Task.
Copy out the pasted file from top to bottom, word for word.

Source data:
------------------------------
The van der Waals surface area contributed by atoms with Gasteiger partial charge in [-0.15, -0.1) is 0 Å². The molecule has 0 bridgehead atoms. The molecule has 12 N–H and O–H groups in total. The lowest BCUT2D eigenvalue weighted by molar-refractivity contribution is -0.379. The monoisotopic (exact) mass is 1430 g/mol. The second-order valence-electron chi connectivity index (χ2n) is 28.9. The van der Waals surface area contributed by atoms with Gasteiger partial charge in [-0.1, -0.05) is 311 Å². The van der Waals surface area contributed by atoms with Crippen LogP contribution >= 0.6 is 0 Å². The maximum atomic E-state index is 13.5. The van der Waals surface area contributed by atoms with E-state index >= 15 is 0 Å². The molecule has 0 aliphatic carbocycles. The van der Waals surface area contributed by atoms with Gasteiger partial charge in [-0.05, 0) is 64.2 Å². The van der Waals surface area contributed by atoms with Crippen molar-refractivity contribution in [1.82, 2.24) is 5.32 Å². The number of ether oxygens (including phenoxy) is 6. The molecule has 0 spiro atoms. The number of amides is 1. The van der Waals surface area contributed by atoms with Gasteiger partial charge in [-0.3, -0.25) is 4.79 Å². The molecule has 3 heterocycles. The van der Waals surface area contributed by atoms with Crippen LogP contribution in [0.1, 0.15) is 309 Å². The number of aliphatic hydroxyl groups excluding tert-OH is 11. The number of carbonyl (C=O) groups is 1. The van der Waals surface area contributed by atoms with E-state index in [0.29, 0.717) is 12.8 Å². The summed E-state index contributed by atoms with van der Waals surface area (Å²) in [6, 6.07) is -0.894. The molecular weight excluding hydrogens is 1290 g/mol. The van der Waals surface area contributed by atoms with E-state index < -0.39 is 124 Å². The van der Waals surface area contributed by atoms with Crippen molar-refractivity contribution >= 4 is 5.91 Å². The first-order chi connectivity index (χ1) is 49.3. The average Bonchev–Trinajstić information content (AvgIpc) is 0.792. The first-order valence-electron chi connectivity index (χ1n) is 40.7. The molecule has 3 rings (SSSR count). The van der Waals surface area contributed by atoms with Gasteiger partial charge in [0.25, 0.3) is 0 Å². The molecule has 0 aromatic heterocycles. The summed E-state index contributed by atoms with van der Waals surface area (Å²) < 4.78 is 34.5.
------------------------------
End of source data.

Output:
The van der Waals surface area contributed by atoms with Gasteiger partial charge in [-0.15, -0.1) is 0 Å². The molecule has 0 bridgehead atoms. The molecule has 12 N–H and O–H groups in total. The lowest BCUT2D eigenvalue weighted by molar-refractivity contribution is -0.379. The monoisotopic (exact) mass is 1430 g/mol. The second-order valence-electron chi connectivity index (χ2n) is 28.9. The van der Waals surface area contributed by atoms with Gasteiger partial charge in [-0.1, -0.05) is 311 Å². The van der Waals surface area contributed by atoms with Crippen LogP contribution >= 0.6 is 0 Å². The maximum atomic E-state index is 13.5. The van der Waals surface area contributed by atoms with E-state index >= 15 is 0 Å². The molecule has 0 aliphatic carbocycles. The van der Waals surface area contributed by atoms with Gasteiger partial charge in [-0.05, 0) is 64.2 Å². The van der Waals surface area contributed by atoms with Crippen molar-refractivity contribution in [1.82, 2.24) is 5.32 Å². The number of ether oxygens (including phenoxy) is 6. The molecule has 0 spiro atoms. The number of amides is 1. The van der Waals surface area contributed by atoms with Gasteiger partial charge in [-0.3, -0.25) is 4.79 Å². The molecule has 3 heterocycles. The van der Waals surface area contributed by atoms with Crippen LogP contribution in [0.1, 0.15) is 309 Å². The number of aliphatic hydroxyl groups excluding tert-OH is 11. The number of carbonyl (C=O) groups is 1. The van der Waals surface area contributed by atoms with E-state index in [0.29, 0.717) is 12.8 Å². The summed E-state index contributed by atoms with van der Waals surface area (Å²) in [6, 6.07) is -0.894. The molecular weight excluding hydrogens is 1290 g/mol. The van der Waals surface area contributed by atoms with E-state index < -0.39 is 124 Å². The van der Waals surface area contributed by atoms with Crippen molar-refractivity contribution >= 4 is 5.91 Å². The first-order chi connectivity index (χ1) is 49.3. The average Bonchev–Trinajstić information content (AvgIpc) is 0.792. The first-order valence-electron chi connectivity index (χ1n) is 40.7. The molecule has 3 rings (SSSR count). The van der Waals surface area contributed by atoms with Gasteiger partial charge in [0.25, 0.3) is 0 Å². The molecule has 0 aromatic heterocycles. The summed E-state index contributed by atoms with van der Waals surface area (Å²) < 4.78 is 34.5.